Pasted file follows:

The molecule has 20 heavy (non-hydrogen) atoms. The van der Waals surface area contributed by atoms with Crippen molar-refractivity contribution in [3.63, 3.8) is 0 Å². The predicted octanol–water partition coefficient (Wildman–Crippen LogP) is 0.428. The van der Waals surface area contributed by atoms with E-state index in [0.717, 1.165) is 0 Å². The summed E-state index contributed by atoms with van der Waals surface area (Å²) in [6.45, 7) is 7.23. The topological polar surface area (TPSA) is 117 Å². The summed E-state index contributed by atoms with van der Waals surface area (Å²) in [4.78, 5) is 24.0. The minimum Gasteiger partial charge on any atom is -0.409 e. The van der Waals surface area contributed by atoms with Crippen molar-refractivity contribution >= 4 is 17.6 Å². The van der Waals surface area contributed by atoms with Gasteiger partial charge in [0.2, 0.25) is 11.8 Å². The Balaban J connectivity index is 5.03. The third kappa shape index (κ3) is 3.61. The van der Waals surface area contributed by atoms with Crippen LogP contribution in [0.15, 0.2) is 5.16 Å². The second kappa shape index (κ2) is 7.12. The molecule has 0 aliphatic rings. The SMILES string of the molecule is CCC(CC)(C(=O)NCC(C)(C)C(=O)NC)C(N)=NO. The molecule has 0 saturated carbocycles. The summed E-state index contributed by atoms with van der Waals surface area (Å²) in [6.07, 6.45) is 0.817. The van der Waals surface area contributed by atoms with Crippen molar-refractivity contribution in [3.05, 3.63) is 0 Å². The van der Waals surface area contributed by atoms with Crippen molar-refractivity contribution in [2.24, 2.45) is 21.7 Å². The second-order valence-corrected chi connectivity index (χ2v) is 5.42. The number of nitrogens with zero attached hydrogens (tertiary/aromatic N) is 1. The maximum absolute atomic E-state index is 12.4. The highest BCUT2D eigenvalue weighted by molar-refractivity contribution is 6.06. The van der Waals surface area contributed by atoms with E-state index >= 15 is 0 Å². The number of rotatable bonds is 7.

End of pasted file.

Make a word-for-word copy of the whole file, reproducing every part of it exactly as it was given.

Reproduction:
The molecule has 20 heavy (non-hydrogen) atoms. The van der Waals surface area contributed by atoms with Crippen molar-refractivity contribution in [3.63, 3.8) is 0 Å². The predicted octanol–water partition coefficient (Wildman–Crippen LogP) is 0.428. The van der Waals surface area contributed by atoms with E-state index in [0.717, 1.165) is 0 Å². The summed E-state index contributed by atoms with van der Waals surface area (Å²) in [6.45, 7) is 7.23. The topological polar surface area (TPSA) is 117 Å². The summed E-state index contributed by atoms with van der Waals surface area (Å²) in [4.78, 5) is 24.0. The minimum Gasteiger partial charge on any atom is -0.409 e. The van der Waals surface area contributed by atoms with Crippen molar-refractivity contribution >= 4 is 17.6 Å². The van der Waals surface area contributed by atoms with Gasteiger partial charge in [0.2, 0.25) is 11.8 Å². The Balaban J connectivity index is 5.03. The third kappa shape index (κ3) is 3.61. The van der Waals surface area contributed by atoms with Crippen LogP contribution in [0.15, 0.2) is 5.16 Å². The second kappa shape index (κ2) is 7.12. The molecule has 0 aliphatic rings. The SMILES string of the molecule is CCC(CC)(C(=O)NCC(C)(C)C(=O)NC)C(N)=NO. The molecule has 0 saturated carbocycles. The summed E-state index contributed by atoms with van der Waals surface area (Å²) in [6.07, 6.45) is 0.817. The van der Waals surface area contributed by atoms with Crippen molar-refractivity contribution in [3.05, 3.63) is 0 Å². The van der Waals surface area contributed by atoms with Crippen molar-refractivity contribution in [2.24, 2.45) is 21.7 Å². The second-order valence-corrected chi connectivity index (χ2v) is 5.42. The number of nitrogens with zero attached hydrogens (tertiary/aromatic N) is 1. The maximum absolute atomic E-state index is 12.4. The highest BCUT2D eigenvalue weighted by molar-refractivity contribution is 6.06. The van der Waals surface area contributed by atoms with E-state index >= 15 is 0 Å². The number of rotatable bonds is 7.